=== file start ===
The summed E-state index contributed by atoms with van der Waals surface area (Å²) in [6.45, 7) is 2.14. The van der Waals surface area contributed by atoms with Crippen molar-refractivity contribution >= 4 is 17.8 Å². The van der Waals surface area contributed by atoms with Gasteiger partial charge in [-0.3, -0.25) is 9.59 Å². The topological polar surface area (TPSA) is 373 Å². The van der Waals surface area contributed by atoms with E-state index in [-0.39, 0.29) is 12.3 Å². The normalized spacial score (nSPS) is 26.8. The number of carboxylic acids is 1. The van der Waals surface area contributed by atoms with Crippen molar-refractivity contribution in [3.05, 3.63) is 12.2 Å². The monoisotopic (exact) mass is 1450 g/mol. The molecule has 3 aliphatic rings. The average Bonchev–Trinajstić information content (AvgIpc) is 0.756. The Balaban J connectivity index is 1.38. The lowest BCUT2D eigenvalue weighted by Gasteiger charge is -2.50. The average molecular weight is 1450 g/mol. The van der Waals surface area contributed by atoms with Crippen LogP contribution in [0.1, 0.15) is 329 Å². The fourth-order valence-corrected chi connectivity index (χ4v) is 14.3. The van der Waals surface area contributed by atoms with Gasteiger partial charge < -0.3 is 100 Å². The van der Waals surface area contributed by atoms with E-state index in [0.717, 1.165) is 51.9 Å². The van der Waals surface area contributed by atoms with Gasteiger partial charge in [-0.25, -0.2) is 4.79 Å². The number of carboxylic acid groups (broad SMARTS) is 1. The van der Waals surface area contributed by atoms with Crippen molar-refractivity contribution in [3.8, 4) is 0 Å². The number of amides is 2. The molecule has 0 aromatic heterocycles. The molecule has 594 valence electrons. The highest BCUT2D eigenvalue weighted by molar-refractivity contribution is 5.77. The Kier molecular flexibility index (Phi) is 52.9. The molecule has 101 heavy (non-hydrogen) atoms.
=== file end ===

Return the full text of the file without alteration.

The summed E-state index contributed by atoms with van der Waals surface area (Å²) in [6.45, 7) is 2.14. The van der Waals surface area contributed by atoms with Crippen molar-refractivity contribution >= 4 is 17.8 Å². The van der Waals surface area contributed by atoms with Gasteiger partial charge in [-0.3, -0.25) is 9.59 Å². The topological polar surface area (TPSA) is 373 Å². The van der Waals surface area contributed by atoms with E-state index in [-0.39, 0.29) is 12.3 Å². The normalized spacial score (nSPS) is 26.8. The number of carboxylic acids is 1. The van der Waals surface area contributed by atoms with Crippen molar-refractivity contribution in [3.05, 3.63) is 12.2 Å². The monoisotopic (exact) mass is 1450 g/mol. The molecule has 3 aliphatic rings. The average Bonchev–Trinajstić information content (AvgIpc) is 0.756. The Balaban J connectivity index is 1.38. The lowest BCUT2D eigenvalue weighted by Gasteiger charge is -2.50. The average molecular weight is 1450 g/mol. The van der Waals surface area contributed by atoms with Crippen LogP contribution in [0.1, 0.15) is 329 Å². The fourth-order valence-corrected chi connectivity index (χ4v) is 14.3. The van der Waals surface area contributed by atoms with Gasteiger partial charge < -0.3 is 100 Å². The van der Waals surface area contributed by atoms with E-state index in [0.717, 1.165) is 51.9 Å². The van der Waals surface area contributed by atoms with Gasteiger partial charge in [-0.25, -0.2) is 4.79 Å². The number of carboxylic acid groups (broad SMARTS) is 1. The van der Waals surface area contributed by atoms with Crippen molar-refractivity contribution in [3.8, 4) is 0 Å². The number of amides is 2. The molecule has 0 aromatic heterocycles. The molecule has 594 valence electrons. The highest BCUT2D eigenvalue weighted by molar-refractivity contribution is 5.77. The Kier molecular flexibility index (Phi) is 52.9. The molecule has 101 heavy (non-hydrogen) atoms.